Social Media evidence is not self-authenticating, and the relative ease with which social media networks can be hacked means that some courts have heightened standards for authenticating social media evidence.
Use one of the four standard accepted methods to lay a foundation for admission of social media evidence:
1) Deposition Testimony –The purported creator can be asked if he or she created the posting in question
2) Forensic Investigation – Using forensic tools, a purported creator’s computer or mobile device, specifically the hard drive and search history, can be examined to determine if a posting or profile originated from that device.
3) Subpoena to a third-party social networking site – A subpoena to the social networking website provider can be issued to obtain information related to the purported users’ accounts and profiles, potentially linking the establishment of the profile and posting in question to the purported creator.
Use of “Distinctive Characteristics” - If the characteristics of the specific communication in question are genuinely distinctive, courts may allow circumstantial authentication based on content and context.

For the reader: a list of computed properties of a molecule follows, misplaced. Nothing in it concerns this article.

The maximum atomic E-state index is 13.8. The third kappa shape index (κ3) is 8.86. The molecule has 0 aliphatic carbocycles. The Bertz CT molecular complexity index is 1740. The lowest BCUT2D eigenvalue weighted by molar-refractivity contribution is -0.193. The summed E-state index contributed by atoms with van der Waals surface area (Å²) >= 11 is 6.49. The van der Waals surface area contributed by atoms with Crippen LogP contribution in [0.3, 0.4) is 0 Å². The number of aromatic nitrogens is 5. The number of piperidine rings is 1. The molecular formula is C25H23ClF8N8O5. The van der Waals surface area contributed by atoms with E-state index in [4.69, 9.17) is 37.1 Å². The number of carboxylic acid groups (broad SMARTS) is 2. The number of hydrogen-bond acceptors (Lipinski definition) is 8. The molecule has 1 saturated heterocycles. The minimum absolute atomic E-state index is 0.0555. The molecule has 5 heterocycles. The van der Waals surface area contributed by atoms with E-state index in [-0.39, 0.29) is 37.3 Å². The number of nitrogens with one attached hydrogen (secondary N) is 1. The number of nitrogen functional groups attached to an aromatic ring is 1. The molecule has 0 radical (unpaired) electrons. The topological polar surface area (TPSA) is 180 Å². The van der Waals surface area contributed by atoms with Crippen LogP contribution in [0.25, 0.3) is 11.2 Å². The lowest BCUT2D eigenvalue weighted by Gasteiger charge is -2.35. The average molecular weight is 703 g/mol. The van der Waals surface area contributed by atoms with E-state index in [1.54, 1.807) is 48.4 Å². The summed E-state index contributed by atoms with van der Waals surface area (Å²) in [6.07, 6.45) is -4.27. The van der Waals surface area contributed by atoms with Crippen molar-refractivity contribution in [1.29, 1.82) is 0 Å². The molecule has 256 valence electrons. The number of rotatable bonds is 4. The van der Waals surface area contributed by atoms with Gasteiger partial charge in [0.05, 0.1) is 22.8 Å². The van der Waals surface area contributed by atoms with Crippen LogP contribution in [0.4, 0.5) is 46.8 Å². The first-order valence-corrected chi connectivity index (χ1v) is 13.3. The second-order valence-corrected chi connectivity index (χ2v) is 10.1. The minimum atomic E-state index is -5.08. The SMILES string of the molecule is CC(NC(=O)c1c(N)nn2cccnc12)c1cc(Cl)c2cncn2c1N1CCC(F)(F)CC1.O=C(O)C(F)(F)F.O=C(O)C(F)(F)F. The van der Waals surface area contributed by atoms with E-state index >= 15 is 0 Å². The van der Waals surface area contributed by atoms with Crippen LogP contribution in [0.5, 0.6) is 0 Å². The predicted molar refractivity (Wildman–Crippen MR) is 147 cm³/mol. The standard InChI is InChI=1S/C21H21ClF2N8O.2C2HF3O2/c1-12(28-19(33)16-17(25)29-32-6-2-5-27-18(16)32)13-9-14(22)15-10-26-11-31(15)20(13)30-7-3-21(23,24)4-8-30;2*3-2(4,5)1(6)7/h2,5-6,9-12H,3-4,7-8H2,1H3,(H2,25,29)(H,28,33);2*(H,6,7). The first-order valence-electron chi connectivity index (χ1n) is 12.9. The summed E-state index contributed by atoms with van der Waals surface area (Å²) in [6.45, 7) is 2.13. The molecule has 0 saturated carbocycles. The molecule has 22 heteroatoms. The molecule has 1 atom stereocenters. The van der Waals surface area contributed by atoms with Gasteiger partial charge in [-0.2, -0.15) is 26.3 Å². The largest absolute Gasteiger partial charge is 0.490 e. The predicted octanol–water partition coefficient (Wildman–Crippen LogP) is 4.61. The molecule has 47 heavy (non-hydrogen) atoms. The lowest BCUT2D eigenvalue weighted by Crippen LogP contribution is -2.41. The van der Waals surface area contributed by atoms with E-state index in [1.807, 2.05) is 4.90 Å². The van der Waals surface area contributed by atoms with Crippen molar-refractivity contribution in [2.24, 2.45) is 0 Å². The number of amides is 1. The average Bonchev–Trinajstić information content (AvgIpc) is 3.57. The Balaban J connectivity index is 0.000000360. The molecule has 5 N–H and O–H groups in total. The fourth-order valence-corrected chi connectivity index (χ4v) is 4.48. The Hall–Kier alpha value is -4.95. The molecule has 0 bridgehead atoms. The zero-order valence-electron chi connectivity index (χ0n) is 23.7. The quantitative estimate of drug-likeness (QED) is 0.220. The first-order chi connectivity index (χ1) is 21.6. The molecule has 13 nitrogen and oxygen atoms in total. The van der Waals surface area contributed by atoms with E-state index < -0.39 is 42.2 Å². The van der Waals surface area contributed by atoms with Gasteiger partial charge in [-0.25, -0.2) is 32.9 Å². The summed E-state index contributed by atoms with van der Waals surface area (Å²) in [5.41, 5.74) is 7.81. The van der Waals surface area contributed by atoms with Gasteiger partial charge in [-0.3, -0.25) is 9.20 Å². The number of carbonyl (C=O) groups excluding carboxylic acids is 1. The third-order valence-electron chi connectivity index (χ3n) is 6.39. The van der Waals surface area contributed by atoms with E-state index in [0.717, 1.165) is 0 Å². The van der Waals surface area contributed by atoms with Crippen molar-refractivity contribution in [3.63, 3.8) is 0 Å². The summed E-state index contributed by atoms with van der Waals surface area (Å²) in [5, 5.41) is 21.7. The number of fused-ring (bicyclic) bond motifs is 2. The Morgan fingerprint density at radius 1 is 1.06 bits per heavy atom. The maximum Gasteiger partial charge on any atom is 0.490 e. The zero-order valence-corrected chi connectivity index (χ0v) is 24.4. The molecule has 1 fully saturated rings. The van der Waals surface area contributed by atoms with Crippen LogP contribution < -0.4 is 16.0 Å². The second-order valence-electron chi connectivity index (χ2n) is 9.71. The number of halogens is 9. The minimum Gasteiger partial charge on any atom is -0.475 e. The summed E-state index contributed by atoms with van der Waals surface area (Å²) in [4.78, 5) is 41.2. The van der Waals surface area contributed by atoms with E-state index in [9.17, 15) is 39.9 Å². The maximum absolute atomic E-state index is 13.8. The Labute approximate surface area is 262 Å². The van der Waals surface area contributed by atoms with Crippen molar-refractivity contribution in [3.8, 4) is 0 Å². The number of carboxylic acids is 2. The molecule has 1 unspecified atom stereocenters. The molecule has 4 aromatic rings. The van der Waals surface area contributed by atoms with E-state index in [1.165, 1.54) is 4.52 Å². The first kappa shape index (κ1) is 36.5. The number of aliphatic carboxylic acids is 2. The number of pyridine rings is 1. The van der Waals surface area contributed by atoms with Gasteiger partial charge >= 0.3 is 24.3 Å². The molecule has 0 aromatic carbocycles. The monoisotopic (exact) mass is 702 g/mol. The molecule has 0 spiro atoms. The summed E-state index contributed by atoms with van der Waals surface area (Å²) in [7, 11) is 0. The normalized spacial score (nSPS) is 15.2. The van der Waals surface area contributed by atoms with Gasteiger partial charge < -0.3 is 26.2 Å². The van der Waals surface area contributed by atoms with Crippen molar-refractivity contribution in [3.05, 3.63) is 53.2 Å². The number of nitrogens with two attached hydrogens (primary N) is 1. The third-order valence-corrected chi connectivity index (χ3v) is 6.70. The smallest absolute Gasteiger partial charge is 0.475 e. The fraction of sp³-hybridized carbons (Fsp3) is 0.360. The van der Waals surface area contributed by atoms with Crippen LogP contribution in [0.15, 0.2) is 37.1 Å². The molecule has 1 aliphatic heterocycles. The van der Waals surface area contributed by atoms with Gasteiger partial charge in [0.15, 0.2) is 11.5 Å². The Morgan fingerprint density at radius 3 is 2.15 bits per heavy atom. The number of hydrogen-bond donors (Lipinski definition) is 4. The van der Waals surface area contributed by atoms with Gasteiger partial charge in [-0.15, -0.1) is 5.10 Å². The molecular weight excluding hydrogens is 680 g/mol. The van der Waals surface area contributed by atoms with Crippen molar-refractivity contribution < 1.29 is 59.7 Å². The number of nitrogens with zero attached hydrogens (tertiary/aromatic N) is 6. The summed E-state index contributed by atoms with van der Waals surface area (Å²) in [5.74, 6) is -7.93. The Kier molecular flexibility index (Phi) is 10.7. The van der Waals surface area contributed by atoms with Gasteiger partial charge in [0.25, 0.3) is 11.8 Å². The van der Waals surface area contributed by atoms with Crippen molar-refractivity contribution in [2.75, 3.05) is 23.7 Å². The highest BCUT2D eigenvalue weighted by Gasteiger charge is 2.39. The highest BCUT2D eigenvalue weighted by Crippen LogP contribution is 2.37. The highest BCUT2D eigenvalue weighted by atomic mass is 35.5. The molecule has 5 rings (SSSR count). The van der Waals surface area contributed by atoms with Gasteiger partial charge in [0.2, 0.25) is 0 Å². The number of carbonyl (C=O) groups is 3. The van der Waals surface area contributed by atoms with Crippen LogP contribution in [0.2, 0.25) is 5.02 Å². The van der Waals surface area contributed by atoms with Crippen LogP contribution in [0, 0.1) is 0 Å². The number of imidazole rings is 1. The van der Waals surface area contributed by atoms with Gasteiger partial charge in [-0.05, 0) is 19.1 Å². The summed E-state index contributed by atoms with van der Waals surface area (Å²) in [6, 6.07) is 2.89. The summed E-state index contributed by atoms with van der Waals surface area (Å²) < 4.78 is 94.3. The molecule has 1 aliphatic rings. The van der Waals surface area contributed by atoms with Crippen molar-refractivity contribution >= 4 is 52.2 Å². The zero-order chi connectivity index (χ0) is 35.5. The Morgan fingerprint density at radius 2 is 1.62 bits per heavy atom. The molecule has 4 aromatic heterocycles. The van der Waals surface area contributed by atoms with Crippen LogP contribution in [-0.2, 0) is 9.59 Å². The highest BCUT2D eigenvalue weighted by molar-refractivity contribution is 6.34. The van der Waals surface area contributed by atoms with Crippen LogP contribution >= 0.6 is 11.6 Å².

Use Methods and Processes to Your Advantage
A verifiable process and using the correct collection tools create the ability to describe exactly how information was found and its relationship to other information, and hopefully tie social media evidence to a user.
At the very least, a verifiable process of collecting social media information allows for the identification of circumstantial authentication evidence from other sources, whether in the form of testimony or forensic data from electronic investigation of a computer or mobile device. At best, the information gathered from social media sources, while not self-authenticating, is supported by other evidence collected at the same time.
Best Practices from the Bench
U.S Magistrate Judge Kristen Mix, D. Colo., recently outlined six tips for locating, collecting and authenticating social media evidence in a defensible way:
1) Seek discovery of social networking information from the opposing party before subpoenaing Facebook or other social networking websites.
2) Perform a public search for information usually available on a social networking website.